The Influence Self-Driving Cars Will Have on Car Insurance
Thursday, December 27, 2018
Self-driving vehicles,also called driver-less or autonomous cars, used to be concepts that seemed more fitting for a sci-fi book or a futuristic movie. With each passing year, more and more vehicles have features like crash avoidance and collision warnings. Since most accidents are caused by human error, driver-less cars could theoretically have the potential to lower the number of vehicle accidents.
However, numerous factors ensure this is a gradual shift. While it’s not an overnight change in the vehicle industry, it is visible on the horizon. Drivers and insurers must consider the impacts this innovation has on auto insurance. The following explains some of the things to keep in mind.
Automation Levels of Self-Driving Cars
The thought of being chauffeured around by, well, no one, may seem exciting to some people. But to others, very real concerns come up. The concerns are valid when it comes to insurance considerations since the driver usually bears so much responsibility. Yet,the innovative machines grouped into a driver-less/self-driving category actually have different levels of automated features and aren’t necessarily completely driver-less. It’s important to understand these various levels to realize the current influence and the potential influence on auto insurance. The U.S Department of Transportation has adopted the following automation level system, which was created by the Society of Automotive Engineers International (SAEI).
0 – No Driving Automation: No driving automation anywhere
1 – Driving Assistance: Adaptive cruise control OR lane centering as the driver supervises
2 – Partial Driving Automation: Adaptive cruise control AND lane
Centering as the driver supervises
3 – Automated Driving (Conditional): Automated driving in dense freeway traffic at low speeds
4 – Automated Driving (High): Automated driving within a city’s center (boundaries established in coordination with GPS)
5 – Automated Driving (Full): Automated driving everywhere
While warning systems for front-end collisions have been around since 2000, the Highway Loss Data Institute predicts that most vehicles will have the feature by 2049. The Insurance Institute for Highway Safety states that 4.5 million vehicles with self-driving features (not fully automated) will be in use by the year 2030.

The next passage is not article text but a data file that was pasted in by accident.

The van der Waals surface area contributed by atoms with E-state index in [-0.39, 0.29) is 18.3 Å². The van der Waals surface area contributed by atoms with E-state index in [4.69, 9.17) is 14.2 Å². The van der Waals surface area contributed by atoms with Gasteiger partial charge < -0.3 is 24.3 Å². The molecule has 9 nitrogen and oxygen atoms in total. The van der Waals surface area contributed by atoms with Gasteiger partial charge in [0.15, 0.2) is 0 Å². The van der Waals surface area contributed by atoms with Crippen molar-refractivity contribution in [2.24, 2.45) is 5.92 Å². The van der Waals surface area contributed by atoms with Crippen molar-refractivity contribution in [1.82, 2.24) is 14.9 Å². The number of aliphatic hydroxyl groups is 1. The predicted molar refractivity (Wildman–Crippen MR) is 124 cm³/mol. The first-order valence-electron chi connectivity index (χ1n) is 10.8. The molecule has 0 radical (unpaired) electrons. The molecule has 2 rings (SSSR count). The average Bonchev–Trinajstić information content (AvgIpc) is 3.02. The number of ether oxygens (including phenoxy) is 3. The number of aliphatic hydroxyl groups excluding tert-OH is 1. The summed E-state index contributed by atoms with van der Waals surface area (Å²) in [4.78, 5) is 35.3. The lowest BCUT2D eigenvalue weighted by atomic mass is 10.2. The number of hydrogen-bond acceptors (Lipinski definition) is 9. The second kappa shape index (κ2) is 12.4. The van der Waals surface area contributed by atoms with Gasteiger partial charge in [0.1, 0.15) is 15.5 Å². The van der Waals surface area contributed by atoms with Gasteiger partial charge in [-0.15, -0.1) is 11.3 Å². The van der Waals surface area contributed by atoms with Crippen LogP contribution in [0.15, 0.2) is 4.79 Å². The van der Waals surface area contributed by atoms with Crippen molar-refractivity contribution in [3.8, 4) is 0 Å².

Shifts in Liability
If vehicles are controlled more by computerized systems developed by their manufacturers, and less by the actual drivers, the notions of driver liability and responsibility will inevitably evolve. The conversations about liability became serious in 2016, with the first fatality from a driver-less car accident. The manufacturer, Tesla, reported that the car’s sensors didn’t detect a large truck turning into the vehicle’s path in bright daylight.
Ultimately the National Highway Traffic Safety Administration determined the Tesla’s system didn’t have safeguards in place to compensate for such scenarios. At this point, the final evolution of liability remains to be determined as the technology’s shortcomings are worked through. If the vehicle is owned by a business,then there may be a different set of concerns.
With self-driving cars presenting numerous changes in operation, and manufacturing, there are significant opportunities for new legislation at the federal and state levels. Lawmakers began enacting some laws for this niche several years ago, but more can be expected. For example:
- Federal Laws
At the federal level, the U.S. Department of Transportation (USDOT) encourages manufacturers of vehicles with automated features to submit assessments to the USDOT, but it is a completely voluntary process.
- State Laws
More than half of all states in the U.S. have legislation regarding self-driving vehicles, although the content and purpose of the laws can vary greatly from state to state. Nevada was the first state to allow their use. As of 2018, at least ten states do not have any legislation for autonomous cars.
As populations have increased within large metropolitan areas, automobile ownership has actually declined in many of those same areas. People are still using cars to get around, but there is an increasing number doing so through rideshare services, carpooling, and transportation apps.
In reality, a vehicle owned by an average individual simply sits and does nothing for the vehicle owner most of the time it is owned. Vehicles utilized in transportation services, or other businesses requiring driving, are used for more hours throughout the day. A fully automated vehicle(i.e.:truly driver-less at Automation Level 5) could be ideal for in those situations, as companies like Uber and Lyft have been testing.
The coverage options and liability issues for cars controlled by computer systems instead of people may look different in the future than they do today, but auto insurance will still be needed. And if the self-driving vehicles are being used by a business, even just to deliver pizza, they would still need commercial auto insurance.
To learn more about the influence self-driving cars will have on car insurance, contact the professionals with ProtectiveAgency.com at (877) 739-9367. Our licensed insurance experts will be happy to answer any questions you have.